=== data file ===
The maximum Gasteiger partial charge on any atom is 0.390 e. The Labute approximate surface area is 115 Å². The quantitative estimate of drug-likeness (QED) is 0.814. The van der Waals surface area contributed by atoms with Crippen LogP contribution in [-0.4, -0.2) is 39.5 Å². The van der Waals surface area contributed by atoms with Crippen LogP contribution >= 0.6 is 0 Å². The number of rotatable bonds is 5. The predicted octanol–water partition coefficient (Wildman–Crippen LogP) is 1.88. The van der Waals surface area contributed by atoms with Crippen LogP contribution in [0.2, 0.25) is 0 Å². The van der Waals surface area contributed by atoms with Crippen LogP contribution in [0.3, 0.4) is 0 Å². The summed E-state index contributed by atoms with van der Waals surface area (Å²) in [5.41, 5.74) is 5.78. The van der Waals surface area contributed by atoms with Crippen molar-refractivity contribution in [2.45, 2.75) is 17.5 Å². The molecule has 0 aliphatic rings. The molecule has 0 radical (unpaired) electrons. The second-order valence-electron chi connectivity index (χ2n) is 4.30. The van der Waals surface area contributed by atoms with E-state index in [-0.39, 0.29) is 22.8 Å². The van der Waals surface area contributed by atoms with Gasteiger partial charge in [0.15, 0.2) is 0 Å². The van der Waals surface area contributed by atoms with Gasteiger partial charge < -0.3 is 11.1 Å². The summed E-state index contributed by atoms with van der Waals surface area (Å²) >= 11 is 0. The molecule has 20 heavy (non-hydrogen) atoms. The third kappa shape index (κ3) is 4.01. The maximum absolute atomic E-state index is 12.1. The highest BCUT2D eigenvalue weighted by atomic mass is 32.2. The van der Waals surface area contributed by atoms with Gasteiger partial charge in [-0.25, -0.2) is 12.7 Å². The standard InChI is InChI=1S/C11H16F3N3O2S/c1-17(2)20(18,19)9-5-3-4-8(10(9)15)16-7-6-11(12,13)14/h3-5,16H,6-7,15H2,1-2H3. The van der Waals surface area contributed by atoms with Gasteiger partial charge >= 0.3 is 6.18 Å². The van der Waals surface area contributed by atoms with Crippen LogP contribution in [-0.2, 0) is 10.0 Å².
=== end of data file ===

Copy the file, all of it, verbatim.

The maximum Gasteiger partial charge on any atom is 0.390 e. The Labute approximate surface area is 115 Å². The quantitative estimate of drug-likeness (QED) is 0.814. The van der Waals surface area contributed by atoms with Crippen LogP contribution in [-0.4, -0.2) is 39.5 Å². The van der Waals surface area contributed by atoms with Crippen LogP contribution >= 0.6 is 0 Å². The number of rotatable bonds is 5. The predicted octanol–water partition coefficient (Wildman–Crippen LogP) is 1.88. The van der Waals surface area contributed by atoms with Crippen LogP contribution in [0.2, 0.25) is 0 Å². The van der Waals surface area contributed by atoms with Crippen LogP contribution in [0.3, 0.4) is 0 Å². The summed E-state index contributed by atoms with van der Waals surface area (Å²) in [5.41, 5.74) is 5.78. The van der Waals surface area contributed by atoms with Crippen molar-refractivity contribution in [2.45, 2.75) is 17.5 Å². The molecule has 0 aliphatic rings. The molecule has 0 radical (unpaired) electrons. The second-order valence-electron chi connectivity index (χ2n) is 4.30. The van der Waals surface area contributed by atoms with E-state index in [-0.39, 0.29) is 22.8 Å². The van der Waals surface area contributed by atoms with Gasteiger partial charge in [0.15, 0.2) is 0 Å². The van der Waals surface area contributed by atoms with Gasteiger partial charge < -0.3 is 11.1 Å². The summed E-state index contributed by atoms with van der Waals surface area (Å²) >= 11 is 0. The molecule has 20 heavy (non-hydrogen) atoms. The third kappa shape index (κ3) is 4.01. The maximum absolute atomic E-state index is 12.1. The highest BCUT2D eigenvalue weighted by atomic mass is 32.2. The van der Waals surface area contributed by atoms with Gasteiger partial charge in [-0.25, -0.2) is 12.7 Å². The standard InChI is InChI=1S/C11H16F3N3O2S/c1-17(2)20(18,19)9-5-3-4-8(10(9)15)16-7-6-11(12,13)14/h3-5,16H,6-7,15H2,1-2H3. The van der Waals surface area contributed by atoms with Gasteiger partial charge >= 0.3 is 6.18 Å². The van der Waals surface area contributed by atoms with Crippen LogP contribution in [-0.2, 0) is 10.0 Å².